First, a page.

1. Go to traffic sources (located on the left-hand navigation in Google Analytics) and select “Organic”

Google Analytics2. Select “keyword.”
GA3. Export the data via CSV

GA4. Open up the keyword count template that is located below. Copy and paste the formula in column G (alter the number based on your criteria- in this specific instance, we want to know which keywords had a search volume that exceeded 100. If you want to know which keywords generated a search volume greater than 500, copy the formula and change the 100 to 500.) The “yes” indicates that the keyword does have a search volume that exceeds 100. The formula in column H tells you the number of keywords that met the criteria in column G. In this example, there are 3 keywords that had search volumes greater than 100.

Keyword Count Template

Metric: Number of landing pages (example: pages receiving at least one visit)


1.  Go to traffic sources (located on the left-hand navigation in Google Analytics) and select “Organic”

Google Analytics2.  Select “Landing Page” on the top navigation

GA3. The number that appears on the upper-right hand side shows the results. This represents the number of landing pages that brought traffic to your site.

GAMetric: Number of unique referrals to the site (example: domains sending at least one visit).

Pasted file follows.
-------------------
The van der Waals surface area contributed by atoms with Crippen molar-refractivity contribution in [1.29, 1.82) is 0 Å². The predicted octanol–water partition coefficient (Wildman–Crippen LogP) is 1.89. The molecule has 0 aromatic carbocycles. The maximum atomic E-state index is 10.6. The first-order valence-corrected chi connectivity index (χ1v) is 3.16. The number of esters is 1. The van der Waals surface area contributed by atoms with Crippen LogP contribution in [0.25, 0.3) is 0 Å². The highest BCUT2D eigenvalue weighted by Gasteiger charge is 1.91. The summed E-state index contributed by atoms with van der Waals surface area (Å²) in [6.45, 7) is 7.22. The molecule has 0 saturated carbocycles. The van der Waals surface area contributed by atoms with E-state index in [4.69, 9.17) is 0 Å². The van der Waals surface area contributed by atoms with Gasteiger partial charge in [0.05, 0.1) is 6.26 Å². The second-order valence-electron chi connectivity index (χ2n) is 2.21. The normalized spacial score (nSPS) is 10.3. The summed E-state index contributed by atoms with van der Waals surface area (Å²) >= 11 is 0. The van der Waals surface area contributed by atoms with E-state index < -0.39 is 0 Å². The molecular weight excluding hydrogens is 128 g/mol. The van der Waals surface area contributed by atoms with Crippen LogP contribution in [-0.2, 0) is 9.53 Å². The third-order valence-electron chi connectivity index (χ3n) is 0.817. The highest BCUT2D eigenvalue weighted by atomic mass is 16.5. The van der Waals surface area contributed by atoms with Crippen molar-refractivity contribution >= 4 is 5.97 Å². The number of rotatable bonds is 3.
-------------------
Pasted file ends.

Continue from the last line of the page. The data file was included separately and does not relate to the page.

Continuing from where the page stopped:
This could also be done on a month-over-month overlay.


1. Go to traffic sources (located on the left-hand navigation in Google Analytics and select “Referrals”)

GA2. The default option should be “source”. Then look at the number that appears on the upper-right hand side. This represents the number of domains that brought traffic to your site.

GAMetric: Breaking up keywords by number of words (For example “pants” is one word and “drawstring pants” are two words)


 Follow steps 1-3 from instructions for Number of keywords sending traffic each month.

4. See keyword template count Excel sheet below. Copy the formula that is in column I. This tells you the number of keywords in each phrase. Sort accordingly.

Keyword Count Template

Other common metrics to track include: keyword rankings and segmenting branded vs non-branded traffic visits to the site.